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Special Educational needs and school transport

View profile for Nathan Davies
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A recent article has highlighted the significant problems that parents face with school transport for their disabled children.

Brandon Presley, from Torbay in Devon, has profound learning disabilities and travels to school on the privately-operated council-funded minibus with his classmates every morning. Such an arrangement is highly likely to be through his statement of special educational needs or EHCP. In essence what happened is that Brandon was left abandoned all day after it was not noticed that he was left on the bus when it returned to the depot. Brandon was strapped into his car seat so could not exit the bus and was stuck for 5 hours in the minibus storage building until the driver returned.

Naturally Brandon’s parents were horrified by this situation which was fully investigated and the school supervisor apparently lost their job. The taxi driver however continues to be employed and quite remarkably recently Brandon’s mother received a phone call from Torbay Council children’s transport division who asked if it was ok for the same driver to come and pick Brandon up to take him to school. The obvious answer was no.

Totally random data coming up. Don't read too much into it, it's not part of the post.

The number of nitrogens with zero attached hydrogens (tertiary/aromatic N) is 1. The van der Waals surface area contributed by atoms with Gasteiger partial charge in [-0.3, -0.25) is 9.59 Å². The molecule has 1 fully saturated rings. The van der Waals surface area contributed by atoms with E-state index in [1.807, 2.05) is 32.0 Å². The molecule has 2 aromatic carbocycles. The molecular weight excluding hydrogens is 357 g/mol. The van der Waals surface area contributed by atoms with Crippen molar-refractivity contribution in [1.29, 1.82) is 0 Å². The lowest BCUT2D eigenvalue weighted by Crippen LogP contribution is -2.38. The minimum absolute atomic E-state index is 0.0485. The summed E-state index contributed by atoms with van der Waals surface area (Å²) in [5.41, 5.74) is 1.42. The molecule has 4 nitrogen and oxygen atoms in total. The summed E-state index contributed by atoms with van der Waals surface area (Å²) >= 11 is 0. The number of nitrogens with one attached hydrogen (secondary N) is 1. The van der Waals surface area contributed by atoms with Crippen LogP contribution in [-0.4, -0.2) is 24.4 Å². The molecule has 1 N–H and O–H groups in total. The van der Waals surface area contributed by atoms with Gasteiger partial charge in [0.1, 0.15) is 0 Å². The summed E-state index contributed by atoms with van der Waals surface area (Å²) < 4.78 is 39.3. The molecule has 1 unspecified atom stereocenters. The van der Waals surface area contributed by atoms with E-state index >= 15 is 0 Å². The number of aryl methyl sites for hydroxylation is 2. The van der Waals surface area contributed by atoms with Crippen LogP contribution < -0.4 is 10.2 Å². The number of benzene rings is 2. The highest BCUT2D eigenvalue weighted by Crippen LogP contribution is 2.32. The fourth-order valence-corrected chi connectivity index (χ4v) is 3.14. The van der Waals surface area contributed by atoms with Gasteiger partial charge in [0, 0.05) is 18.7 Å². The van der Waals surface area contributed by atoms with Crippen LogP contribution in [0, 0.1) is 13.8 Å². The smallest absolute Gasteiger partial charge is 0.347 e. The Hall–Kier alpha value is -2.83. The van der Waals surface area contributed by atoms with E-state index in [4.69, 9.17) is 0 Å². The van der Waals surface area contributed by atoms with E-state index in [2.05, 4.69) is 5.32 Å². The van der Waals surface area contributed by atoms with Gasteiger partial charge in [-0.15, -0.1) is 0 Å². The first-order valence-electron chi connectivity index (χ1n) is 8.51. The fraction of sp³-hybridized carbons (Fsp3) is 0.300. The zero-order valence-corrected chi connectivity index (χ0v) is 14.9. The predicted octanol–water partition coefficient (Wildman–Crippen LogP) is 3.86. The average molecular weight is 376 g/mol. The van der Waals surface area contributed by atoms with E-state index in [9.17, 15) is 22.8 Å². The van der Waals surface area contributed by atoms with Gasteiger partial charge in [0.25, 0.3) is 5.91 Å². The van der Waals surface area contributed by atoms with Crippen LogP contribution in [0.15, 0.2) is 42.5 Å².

This whole situation reveals an alarming truth with special educational needs and school transport. The law states that children with autism or other disabilities must be provided with ‘suitable transport.’ Different pieces of legislation affect England and Wales but in essence what is suitable is an issue that our specialist education law solicitor team frequently has to assist with. Children with autism often require stability; do not like change and struggle with strangers. Whilst the responsibility is upon the child’s local education authority to provide suitable transport they rarely do this themselves for specialist routes. So they engage a taxi company.

Our education lawyers are often contacted by previous clients who have been successful with an SEN tribunal appeal to secure their child’s attendance at a specialist school but who are frustrated that the beginning and end of their child’s school day is disrupted by inconsistent arrangements.

Whilst the interpretation of what is ‘suitable’ for a child in terms of transport can be argued it is clear that disabled children must be treated with dignity and respect. Furthermore their education will suffer if they are distressed already before even arriving at school. If you need specialist education law advice about school transport then please do contact our Education Law Department on 02920 291704.